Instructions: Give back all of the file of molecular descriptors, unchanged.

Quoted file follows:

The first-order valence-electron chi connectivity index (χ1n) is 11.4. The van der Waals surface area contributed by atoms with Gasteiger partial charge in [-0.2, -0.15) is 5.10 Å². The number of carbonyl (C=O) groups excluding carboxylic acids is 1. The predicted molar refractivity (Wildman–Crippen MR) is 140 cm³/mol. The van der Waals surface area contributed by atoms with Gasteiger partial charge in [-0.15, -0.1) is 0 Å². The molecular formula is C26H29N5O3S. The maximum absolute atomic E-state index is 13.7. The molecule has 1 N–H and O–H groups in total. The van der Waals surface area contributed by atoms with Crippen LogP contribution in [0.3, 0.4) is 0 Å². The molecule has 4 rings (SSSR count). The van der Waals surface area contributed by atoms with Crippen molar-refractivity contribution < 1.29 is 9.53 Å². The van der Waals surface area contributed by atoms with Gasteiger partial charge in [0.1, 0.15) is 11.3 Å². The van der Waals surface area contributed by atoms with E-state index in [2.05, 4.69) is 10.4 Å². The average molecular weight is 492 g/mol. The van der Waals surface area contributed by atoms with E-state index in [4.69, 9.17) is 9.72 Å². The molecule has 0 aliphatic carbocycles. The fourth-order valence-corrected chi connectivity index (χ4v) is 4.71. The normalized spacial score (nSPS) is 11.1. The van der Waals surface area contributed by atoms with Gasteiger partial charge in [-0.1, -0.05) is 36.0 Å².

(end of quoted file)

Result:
The first-order valence-electron chi connectivity index (χ1n) is 11.4. The van der Waals surface area contributed by atoms with Gasteiger partial charge in [-0.2, -0.15) is 5.10 Å². The number of carbonyl (C=O) groups excluding carboxylic acids is 1. The predicted molar refractivity (Wildman–Crippen MR) is 140 cm³/mol. The van der Waals surface area contributed by atoms with Gasteiger partial charge in [-0.15, -0.1) is 0 Å². The molecular formula is C26H29N5O3S. The maximum absolute atomic E-state index is 13.7. The molecule has 1 N–H and O–H groups in total. The van der Waals surface area contributed by atoms with Crippen LogP contribution in [0.3, 0.4) is 0 Å². The molecule has 4 rings (SSSR count). The van der Waals surface area contributed by atoms with Crippen molar-refractivity contribution < 1.29 is 9.53 Å². The van der Waals surface area contributed by atoms with Gasteiger partial charge in [0.1, 0.15) is 11.3 Å². The van der Waals surface area contributed by atoms with E-state index in [2.05, 4.69) is 10.4 Å². The average molecular weight is 492 g/mol. The van der Waals surface area contributed by atoms with E-state index in [4.69, 9.17) is 9.72 Å². The molecule has 0 aliphatic carbocycles. The fourth-order valence-corrected chi connectivity index (χ4v) is 4.71. The normalized spacial score (nSPS) is 11.1. The van der Waals surface area contributed by atoms with Gasteiger partial charge in [-0.1, -0.05) is 36.0 Å².